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Hundreds of Tajikistani citizens detained in Russian regions and subjected to police violence, reports Radio Ozodi

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50 citizens of Tajikistan have been detained in the town of Krasnogorsk in the Moscow region, according to a report by Radio Liberty affiliate Radio Ozodi. According to the publication, the group was detained at a construction site on June 1.

The publication noted that mass detentions similar to the one in Krasnogorsk have become more frequent in recent days in multiple Russian regions – most of these incidents have occurred in Moscow, St. Petersburg and Khabarovsk. Radio Ozodi also published videos showing people sitting on their knees with their hands on the back of their heads being kicked by members of Russia’s security forces.

“Arrests and the mistreatment of migrant workers in Russia have increased in recent days. Every day users send photos and videos and complain that despite the fact that their documents are in order, the Russian police and special forces humiliatingly detain them and take them to police stations,” the video description reads.

On May 19 this year, over a hundred Tajik students at a state university in Komsomolsk-on-Amur in the Khabarovsk region were beaten by Russian riot police. Students said riot police stormed into their dormitory without any warning, and began deliberately singling out Tajik students and beating them. The Embassy of Tajikistan in Moscow reported that 10 people were injured as a result of the actions of the riot police.

On May 29, a video showing Tajik migrants being removed from a school stadium in Moscow’s Mozhaisk district was published on social media. They were accused of violating residence rules, disorderly conduct, and disobeying the order of a police officer.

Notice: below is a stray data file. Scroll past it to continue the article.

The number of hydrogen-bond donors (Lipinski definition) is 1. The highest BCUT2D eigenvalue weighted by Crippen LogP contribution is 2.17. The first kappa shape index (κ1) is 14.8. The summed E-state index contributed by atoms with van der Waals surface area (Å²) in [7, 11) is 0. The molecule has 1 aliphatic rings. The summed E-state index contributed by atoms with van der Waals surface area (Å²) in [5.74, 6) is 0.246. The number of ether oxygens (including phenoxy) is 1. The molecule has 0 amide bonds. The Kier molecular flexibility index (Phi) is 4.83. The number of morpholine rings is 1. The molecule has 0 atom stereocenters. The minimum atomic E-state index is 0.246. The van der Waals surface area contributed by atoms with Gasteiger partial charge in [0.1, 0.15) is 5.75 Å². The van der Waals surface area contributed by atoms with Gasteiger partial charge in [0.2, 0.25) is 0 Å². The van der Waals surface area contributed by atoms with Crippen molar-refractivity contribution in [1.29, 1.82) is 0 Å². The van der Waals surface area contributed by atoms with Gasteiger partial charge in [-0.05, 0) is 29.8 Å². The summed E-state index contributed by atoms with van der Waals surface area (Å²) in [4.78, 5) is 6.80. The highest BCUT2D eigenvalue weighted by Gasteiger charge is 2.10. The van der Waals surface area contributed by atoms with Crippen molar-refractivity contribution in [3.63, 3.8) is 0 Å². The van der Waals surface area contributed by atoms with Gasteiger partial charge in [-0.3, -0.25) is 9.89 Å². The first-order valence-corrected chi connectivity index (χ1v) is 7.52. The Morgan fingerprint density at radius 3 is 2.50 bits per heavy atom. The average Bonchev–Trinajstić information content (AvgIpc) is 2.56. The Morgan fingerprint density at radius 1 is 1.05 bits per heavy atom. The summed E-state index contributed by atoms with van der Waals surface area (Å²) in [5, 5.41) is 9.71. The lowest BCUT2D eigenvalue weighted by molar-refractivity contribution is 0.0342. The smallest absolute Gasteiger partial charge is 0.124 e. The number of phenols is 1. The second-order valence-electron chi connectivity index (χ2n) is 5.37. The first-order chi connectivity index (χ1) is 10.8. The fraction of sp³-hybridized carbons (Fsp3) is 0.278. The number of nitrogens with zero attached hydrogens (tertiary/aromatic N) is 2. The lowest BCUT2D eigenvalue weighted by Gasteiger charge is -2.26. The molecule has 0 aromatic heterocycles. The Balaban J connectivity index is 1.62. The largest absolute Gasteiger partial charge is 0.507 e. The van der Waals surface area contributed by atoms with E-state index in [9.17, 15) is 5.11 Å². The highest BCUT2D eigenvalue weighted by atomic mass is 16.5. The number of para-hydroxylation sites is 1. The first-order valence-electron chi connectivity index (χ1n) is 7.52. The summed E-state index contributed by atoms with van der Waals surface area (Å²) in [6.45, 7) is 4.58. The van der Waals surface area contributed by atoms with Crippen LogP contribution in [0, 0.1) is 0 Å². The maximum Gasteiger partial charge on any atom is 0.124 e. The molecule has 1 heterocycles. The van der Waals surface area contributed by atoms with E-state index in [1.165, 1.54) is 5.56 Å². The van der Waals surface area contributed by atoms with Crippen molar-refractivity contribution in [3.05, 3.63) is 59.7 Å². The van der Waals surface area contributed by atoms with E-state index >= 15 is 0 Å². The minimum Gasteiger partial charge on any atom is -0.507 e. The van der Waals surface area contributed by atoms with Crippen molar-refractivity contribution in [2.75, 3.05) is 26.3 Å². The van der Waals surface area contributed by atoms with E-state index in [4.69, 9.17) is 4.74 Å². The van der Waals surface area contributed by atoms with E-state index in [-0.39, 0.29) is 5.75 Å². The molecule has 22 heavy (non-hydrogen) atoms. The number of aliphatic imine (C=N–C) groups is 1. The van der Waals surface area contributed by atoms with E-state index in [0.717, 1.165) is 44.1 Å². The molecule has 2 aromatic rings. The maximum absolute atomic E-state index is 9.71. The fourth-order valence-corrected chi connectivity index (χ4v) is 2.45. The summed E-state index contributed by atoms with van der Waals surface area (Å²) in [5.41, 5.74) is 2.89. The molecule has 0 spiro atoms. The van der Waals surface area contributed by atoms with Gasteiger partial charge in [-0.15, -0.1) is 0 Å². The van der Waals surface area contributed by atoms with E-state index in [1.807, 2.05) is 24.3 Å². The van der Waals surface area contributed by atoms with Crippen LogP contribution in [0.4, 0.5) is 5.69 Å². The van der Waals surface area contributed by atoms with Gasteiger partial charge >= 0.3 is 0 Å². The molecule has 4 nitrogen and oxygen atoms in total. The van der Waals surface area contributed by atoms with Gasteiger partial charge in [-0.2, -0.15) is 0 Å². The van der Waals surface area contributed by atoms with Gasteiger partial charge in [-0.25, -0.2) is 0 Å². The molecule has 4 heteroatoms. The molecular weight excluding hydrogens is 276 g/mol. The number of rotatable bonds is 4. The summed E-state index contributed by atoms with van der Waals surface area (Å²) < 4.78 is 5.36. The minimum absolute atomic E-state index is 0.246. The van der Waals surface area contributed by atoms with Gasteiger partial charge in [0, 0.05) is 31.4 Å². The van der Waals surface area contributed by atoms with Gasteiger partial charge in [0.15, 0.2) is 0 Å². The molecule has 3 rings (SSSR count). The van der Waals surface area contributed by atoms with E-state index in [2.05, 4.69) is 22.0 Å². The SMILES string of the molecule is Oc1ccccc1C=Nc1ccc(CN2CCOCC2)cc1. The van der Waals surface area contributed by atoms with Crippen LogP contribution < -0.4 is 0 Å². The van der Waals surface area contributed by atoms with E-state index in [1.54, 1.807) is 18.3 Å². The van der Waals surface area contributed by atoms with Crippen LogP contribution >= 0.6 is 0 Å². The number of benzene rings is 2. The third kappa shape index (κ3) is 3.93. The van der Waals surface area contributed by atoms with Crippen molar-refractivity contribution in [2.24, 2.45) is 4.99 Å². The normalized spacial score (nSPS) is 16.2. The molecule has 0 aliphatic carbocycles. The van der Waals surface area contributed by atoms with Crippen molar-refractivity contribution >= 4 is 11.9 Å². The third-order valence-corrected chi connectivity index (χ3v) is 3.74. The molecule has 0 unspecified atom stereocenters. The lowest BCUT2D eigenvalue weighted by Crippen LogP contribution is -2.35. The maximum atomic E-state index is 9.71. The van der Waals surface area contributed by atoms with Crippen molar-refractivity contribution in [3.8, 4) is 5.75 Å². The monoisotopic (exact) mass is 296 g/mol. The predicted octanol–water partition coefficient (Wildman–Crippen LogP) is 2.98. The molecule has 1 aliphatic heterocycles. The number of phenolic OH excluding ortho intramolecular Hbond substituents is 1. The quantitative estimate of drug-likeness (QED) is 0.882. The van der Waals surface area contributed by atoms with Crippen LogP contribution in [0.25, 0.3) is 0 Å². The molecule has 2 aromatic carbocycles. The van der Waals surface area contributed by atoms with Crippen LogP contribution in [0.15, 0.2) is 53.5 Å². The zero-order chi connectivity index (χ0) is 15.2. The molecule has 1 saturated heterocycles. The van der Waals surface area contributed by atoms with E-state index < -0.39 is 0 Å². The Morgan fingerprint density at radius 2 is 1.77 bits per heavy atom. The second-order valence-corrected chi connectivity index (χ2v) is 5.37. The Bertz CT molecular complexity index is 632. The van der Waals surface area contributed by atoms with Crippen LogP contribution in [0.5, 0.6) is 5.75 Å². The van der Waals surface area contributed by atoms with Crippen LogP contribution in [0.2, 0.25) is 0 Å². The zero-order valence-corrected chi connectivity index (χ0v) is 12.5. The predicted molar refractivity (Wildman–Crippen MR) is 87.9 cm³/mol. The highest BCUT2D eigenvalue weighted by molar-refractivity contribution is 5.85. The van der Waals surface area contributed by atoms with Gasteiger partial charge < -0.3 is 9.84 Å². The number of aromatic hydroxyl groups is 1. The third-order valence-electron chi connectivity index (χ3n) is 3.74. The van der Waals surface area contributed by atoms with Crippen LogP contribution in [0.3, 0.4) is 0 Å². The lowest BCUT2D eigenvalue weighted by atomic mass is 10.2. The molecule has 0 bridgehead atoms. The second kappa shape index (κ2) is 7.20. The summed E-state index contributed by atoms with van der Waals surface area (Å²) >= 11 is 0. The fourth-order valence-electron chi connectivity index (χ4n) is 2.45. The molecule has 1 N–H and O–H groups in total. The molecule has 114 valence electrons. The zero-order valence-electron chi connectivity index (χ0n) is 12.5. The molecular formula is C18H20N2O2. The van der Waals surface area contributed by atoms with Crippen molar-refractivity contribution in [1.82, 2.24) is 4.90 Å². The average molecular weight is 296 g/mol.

On May 30, law enforcers detained over 150 Tajik migrants in Moscow near Mitino metro station. According to the migrants, they were working at a construction site near the station and lived in construction trailers there.

Russian Ambassador to Tajikistan Semyon Grigoriev was summoned to the Tajik Foreign Ministry, where he was informed of Tajikistan’s concern about the increasingly frequent detainments and beatings.

Group 24, an organization opposed to the Tajik government, called the behavior of Russian law enforcement officers toward Tajik immigrants “cruel” and “inhumane.” The organization also criticized the “inaction” and “silence” of Tajik government representatives in the face of these events.

“The Tajik authorities, as always, do not take concrete measures to protect the rights of their citizens in Russia. They are so dependent on Putin that they can do nothing but express concern or request an investigation,” Group 24 said in a statement.

The Russian authorities have not commented or explained the mass detentions of Tajik citizens. Independent political analyst Parviz Mullojanov believes the campaign was likely launched to force Tajikistan to join the Eurasian Economic Union. He suggests that the issue was raised during Tajikistan President Emomali Rakhmon's recent Victory Day visit to Moscow on May 9.

“There hasn't been such a planned and large-scale attack since 2011. At that time, the case of the Russian pilots was being considered in Tajikistan,” Mullojanov said.

In 2011, a Tajik court sentenced a Russian citizen, a pilot named Vladimir Sadovnichy, and his Estonian colleague to eight and a half years in prison on what Russia says were trumped-up charges of illegally entering Tajikistan and smuggling a plane engine. The decision sparked reprisals in Russia, with immigration agents detaining hundreds of ethnic Tajiks and threatening them with deportation. Russia’s pressure resulted in the men being released.

According to Mullojanov, in addition to Tajiks, citizens of other Commonwealth of Independent States (CIS) countries also lived in the areas where the detentions took place, but they were not attacked.

There are currently nine full member states in the CIS: Armenia, Azerbaijan, Belarus, Kazakhstan, Kyrgyzstan, Moldova, Russia, Tajikistan, and Uzbekistan. Turkmenistan and Ukraine are so-called “founding states” but not full members, and Kyiv stopped participating after the annexation of Crimea in 2014 before withdrawing all its representatives in 2018. Georgia left the organization after the 2008 Russian-Georgian war. Moldova has repeatedly stated its intentions to withdraw from the union.

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